Scientists report radiation reaction when an electron beam travelling close to the speed of light collides with a high-intensity laser
Electromagnetic radiation is all around us. It’s in the radio waves that make mobile phones work, in the rainbow we see when it rains on a sunny day, and in the invisible infrared waves we use in our remote controls to change TV channels. We know it comes in many forms, from radio waves and microwaves all the way up to the high-energy X-rays and gamma rays. But what, precisely, is it?
Electromagnetic radiation is the energy a charged particle, such as an electron, emits when it accelerates. When the accelerating particle releases this energy, it experiences a recoil force called a ‘radiation reaction’. Normally, radiation reaction forces are too small to consider, but they do become significant in laser-plasma interactions and astrophysical contexts, where high-electromagnetic fields and high-electron energies come into play.
A paper published in the journal ‘Physical Review X’ presents evidence of a radiation reaction occurring when a high-intensity laser pulse collides with a high-energy electron beam. A team of scientists supported by the EU-funded TeX-MEx and SF-QFT projects conducted this experiment using the Astra Gemini laser belonging to the Central Laser Facility in the United Kingdom.
The dual-beam Astra Gemini laser generates two synchronised laser beams, which together deliver a quadrillion (10¹⁵) watts of power. In the experiment, one laser pulse was used to produce a bunch of high-energy electrons through a process known as laser-wakefield acceleration, while the second laser was directed at the electron bunch. When the electron beam and laser pulse collided, the electrons oscillated in the second laser’s electromagnetic field and scattered the laser beam’s photons, which were detected as gamma rays. The electrons’ energy loss also resulted in a radiation reaction.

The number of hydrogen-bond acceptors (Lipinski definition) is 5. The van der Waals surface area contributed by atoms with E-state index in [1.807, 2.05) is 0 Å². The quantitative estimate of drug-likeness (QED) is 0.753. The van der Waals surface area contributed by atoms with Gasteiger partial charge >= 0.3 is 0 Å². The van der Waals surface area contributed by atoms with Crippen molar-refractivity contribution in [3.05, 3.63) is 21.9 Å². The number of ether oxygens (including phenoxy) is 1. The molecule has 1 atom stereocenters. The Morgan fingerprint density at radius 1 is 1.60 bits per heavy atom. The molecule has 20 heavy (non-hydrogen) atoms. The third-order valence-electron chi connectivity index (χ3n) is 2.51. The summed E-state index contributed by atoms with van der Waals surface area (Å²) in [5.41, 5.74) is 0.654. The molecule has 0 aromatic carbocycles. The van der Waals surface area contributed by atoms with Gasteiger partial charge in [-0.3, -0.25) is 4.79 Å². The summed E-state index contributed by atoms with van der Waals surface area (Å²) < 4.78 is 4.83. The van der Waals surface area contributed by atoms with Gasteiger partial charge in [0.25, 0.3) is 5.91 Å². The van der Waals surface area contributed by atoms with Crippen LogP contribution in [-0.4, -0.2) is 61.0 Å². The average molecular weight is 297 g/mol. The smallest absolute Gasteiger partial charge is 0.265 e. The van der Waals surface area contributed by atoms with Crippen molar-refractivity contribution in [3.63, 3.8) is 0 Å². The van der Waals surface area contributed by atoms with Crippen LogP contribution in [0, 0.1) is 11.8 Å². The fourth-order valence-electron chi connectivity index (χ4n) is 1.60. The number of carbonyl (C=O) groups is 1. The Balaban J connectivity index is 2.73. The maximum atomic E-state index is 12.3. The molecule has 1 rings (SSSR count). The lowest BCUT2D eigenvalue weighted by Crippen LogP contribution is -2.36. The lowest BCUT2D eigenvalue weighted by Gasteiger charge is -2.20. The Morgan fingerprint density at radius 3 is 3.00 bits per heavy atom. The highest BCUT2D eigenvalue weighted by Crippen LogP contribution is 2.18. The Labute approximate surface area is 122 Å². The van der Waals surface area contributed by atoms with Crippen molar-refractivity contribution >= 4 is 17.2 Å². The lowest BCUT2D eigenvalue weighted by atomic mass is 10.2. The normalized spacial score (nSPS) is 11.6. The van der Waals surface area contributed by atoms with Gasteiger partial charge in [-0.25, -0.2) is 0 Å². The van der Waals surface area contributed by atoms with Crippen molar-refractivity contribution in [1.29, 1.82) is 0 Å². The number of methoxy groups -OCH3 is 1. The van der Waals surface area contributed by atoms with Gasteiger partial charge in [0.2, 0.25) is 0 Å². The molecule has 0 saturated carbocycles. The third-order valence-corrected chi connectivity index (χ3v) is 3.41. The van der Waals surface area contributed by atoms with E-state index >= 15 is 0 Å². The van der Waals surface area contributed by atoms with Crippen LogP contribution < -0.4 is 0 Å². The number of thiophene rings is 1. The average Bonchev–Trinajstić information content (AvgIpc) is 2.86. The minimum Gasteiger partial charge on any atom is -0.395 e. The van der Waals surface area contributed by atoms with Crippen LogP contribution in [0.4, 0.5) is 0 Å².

The difficulty of achieving a collision may be better appreciated if we consider the fact that laser pulses are thinner than a human hair and, with each lasting 45 quadrillionths of a second, had to hit what one of the scientists described as “micron-sized electron bullets” travelling at near-light speed. A collision was thought to be successful when high-energy gamma radiation was detected. Taking these infinitesimal speeds and widths into account, together with added factors such as electron beam variations from shot to shot and laser pointing and timing, it’s quite clear why only a small number of collisions were successful.
The measurements obtained were used to compare quantum and classical models of radiation reaction. It was found that classical models tended to overestimate radiation reaction forces and gamma ray energies compared to quantum models. It was also concluded that the data was more consistent with a quantum electromagnetic model, but the fact remained that this only occurred slightly over 68 % of the time and further studies were needed to properly assess different models.
Looking to the future
The project team’s main challenge going forward is to combine high-laser intensities, beam stability and high beam energies simultaneously in future experiments in order to gather enough data for a systematic study of quantum radiation reaction.
Using laser-plasma technology, the TeX-MEx (Time resolved X-ray probing of Matter under Extreme conditions) project aims to increase knowledge about how matter behaves throughout the universe. The SF-QFT (Fundamental physics with intense laser fields) project is tasked with testing relativistic and quantum effects in intense laser fields to gain new insights and provide support for future high-intensity laser experiments in the EU.
SOURCE: European Commission